At a point in time that we reflect, following two of the most major weather events to occur in Auckland and NZ ‘s history, I thought that a blog on house and/or commercial property insurance is worthwhile reading.
Clearly, under-insurance is a significant issue that can have serious financial consequences for the homeowner. The term underinsurance refers to a situation where the value of an insurance policy is less than the actual cost of rebuilding or repairing their home in the event of damage or destruction.
According to recent research, over 80% of homeowners in New Zealand are underinsured, with many underestimating the true cost of rebuilding their home. This can lead to financial loss in the event of a disaster such as a flood, fire, earthquake or cyclone/wind damage.
Another scary statistic is that the average NZ homeowner last reviewed their home insurance cover nearly 2.5 years ago!
2021 – 2023 has evidenced an industry-wide shortage of building materials and rising labour rates for builders, electricians, plumbers and finishing trades. The cost of building has of course skyrocketed which has been well documented by the media, in some cases rising by 30-35%. Naturally if a policy was not reviewed within the last year, the replacement value calculation will be well understated and not in step with current building costs and labour rates.
To assist our understanding of current building rates, I have referenced Liam Lyons, a well respected and experienced Registered Valuer, who has confirmed that for a modal home in Auckland (i.e. a standard weatherboard 3 bedroom bungalow of say 100m2) one should allow at least $3,500.00 per sqm plus GST. As a general rule, luxury standard homes can be higher (say $4,000.00 – $5,000.00 per sqm plus GST) and if they are very large, the rate per sq metre can come down as costs are spread over a bigger floor area.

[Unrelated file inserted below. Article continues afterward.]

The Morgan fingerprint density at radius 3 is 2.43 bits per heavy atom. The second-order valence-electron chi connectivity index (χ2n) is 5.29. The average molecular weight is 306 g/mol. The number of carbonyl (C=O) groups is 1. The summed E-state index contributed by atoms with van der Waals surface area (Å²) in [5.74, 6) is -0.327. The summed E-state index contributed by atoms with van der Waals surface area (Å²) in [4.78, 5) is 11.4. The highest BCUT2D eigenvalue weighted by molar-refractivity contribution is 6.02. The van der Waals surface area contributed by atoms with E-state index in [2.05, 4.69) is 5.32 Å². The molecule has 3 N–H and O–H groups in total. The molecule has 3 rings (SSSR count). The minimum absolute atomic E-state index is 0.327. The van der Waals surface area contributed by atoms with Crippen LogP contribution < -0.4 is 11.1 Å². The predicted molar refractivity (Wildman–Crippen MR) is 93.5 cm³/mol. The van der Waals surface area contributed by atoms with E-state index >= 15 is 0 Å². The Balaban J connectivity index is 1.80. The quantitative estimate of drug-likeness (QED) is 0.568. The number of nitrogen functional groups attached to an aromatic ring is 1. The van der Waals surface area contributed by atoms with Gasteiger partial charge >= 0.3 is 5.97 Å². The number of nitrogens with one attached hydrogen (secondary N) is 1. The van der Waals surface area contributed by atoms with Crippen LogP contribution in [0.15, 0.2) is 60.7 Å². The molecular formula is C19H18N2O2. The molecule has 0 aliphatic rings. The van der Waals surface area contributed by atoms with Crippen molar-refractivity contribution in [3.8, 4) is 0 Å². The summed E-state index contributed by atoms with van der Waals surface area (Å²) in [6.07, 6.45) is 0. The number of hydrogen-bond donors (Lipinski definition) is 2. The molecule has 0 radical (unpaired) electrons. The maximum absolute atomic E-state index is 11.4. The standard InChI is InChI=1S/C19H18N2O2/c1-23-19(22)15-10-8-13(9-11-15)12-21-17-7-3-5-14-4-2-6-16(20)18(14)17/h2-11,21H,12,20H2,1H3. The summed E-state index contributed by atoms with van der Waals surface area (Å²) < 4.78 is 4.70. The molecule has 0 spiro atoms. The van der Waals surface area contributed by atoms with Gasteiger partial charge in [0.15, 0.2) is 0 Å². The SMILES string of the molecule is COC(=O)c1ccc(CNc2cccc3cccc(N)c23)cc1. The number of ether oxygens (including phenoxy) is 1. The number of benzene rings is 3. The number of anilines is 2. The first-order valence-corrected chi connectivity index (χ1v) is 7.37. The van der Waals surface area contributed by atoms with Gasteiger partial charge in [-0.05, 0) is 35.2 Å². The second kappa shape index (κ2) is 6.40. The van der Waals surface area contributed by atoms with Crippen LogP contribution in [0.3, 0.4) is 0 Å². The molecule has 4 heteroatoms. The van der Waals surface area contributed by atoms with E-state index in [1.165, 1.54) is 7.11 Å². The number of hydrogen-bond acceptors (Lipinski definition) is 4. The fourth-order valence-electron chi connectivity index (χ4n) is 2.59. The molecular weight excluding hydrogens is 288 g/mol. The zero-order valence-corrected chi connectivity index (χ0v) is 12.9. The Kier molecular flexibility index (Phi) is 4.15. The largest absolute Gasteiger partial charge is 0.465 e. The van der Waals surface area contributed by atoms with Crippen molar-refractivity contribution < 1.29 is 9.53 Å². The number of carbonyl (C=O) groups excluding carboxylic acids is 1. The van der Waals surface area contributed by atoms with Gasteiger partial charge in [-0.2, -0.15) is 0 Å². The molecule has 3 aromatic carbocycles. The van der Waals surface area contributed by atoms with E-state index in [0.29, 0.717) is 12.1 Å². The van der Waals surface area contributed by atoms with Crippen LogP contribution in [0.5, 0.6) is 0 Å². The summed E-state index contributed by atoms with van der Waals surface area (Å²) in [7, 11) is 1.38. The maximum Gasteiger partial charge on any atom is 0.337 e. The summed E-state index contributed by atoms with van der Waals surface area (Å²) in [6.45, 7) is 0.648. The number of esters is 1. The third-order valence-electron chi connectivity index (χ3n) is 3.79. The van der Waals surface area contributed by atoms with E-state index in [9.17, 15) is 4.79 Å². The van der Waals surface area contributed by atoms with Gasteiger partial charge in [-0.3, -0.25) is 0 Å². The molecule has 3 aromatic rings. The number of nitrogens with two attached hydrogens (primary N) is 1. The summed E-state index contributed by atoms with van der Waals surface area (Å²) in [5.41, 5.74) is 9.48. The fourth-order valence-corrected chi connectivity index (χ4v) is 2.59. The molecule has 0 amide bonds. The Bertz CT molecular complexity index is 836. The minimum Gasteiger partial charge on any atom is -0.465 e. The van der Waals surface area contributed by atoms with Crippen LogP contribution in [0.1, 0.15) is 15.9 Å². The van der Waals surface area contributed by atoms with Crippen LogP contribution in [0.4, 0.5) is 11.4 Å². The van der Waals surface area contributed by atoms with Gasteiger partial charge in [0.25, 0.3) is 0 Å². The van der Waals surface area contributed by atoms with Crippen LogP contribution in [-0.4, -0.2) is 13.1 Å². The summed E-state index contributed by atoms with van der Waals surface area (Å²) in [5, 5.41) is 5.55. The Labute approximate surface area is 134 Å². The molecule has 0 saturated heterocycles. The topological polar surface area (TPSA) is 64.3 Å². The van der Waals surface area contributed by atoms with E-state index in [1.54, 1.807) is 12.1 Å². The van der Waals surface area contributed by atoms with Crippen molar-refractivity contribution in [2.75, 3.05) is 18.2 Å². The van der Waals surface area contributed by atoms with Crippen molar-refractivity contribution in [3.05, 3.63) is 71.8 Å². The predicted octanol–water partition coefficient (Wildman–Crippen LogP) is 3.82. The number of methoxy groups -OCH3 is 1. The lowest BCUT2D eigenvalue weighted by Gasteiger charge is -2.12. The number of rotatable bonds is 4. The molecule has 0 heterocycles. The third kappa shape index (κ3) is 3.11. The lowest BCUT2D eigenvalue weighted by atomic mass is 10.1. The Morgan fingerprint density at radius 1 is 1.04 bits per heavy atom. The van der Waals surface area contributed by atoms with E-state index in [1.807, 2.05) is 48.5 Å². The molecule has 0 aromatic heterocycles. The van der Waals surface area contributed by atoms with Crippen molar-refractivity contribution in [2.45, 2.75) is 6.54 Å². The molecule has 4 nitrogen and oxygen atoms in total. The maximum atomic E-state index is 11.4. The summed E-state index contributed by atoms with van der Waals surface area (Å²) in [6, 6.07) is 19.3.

Extra costs. If an insurance policy is for full replacement value, then one needs to also account for the demolition costs of what remains, not just the house in some cases, but also retaining walls, pools, outdoor areas, etc if damaged in an event. These extra improvements and costs can be substantial.
Gross Floor Areas.
Many owners, or insurers, simply take the rating or Government Valuation recorded floor area as gospel. Unfortunately as we do not get a Govt. Valuer coming through the property once every three years any more (they used to do this around 25 + years ago), the recorded floor areas can become very inaccurate, particularly if there have been alterations completed over time, such as a rumpus room, conservatory built on, and so on.
An insurance company can only go on what is agreed on the policy and it is the responsibility of the policy holder to provide accurate information. So if in doubt, check out the floor plans, or complete a physical measure, ensuring that alterations and changes are reflected and decks and other improvements are recorded.
Many homeowners make the mistake of assuming that the value of their home is the same as its market value. Research also indicates that around 40% of homeowners that have reviewed their home insurance typically leave it unchanged and 2% reduce it. Wow.
Calculating Replacement Values.
Most insurance brokers and insurance companies steer homeowners towards the calculator’s on their website, or cost calculation companies. Whilst these are better than making an arbitrary guess on building cost inflation, given the substantial value of dwellings and commercial investments today – often a result in a lifetime’s saving and ones largest assets, this is an area that deserves better attention to detail!
As most clients and colleagues know, I come from a Registered Valuation background. Hence this topic is very close to my heart and a “pet subject”.
I am the first to concede that the whole topic of insurance is a sensitive topic right now. However it warrants the time and energy to get it right, particularly given recent events.
It is my first recommendation to use a well respected insurance broker. Secondly, not to rely on a “gut feel” or “best guess” on likely building costs and floor areas. Home cost calculation web-sites are only broad brush estimates. My final recommendation for your expensive asset is to spend the money and engage a real professional, such as a Registered Valuer, to complete an inspection, measure up the house accurately and provide some accuracy on its “true replacement cost”. Insurance companies love them.
As always, just reach out and ask for any guidance in this area – Ray White Lochore’s is here to help.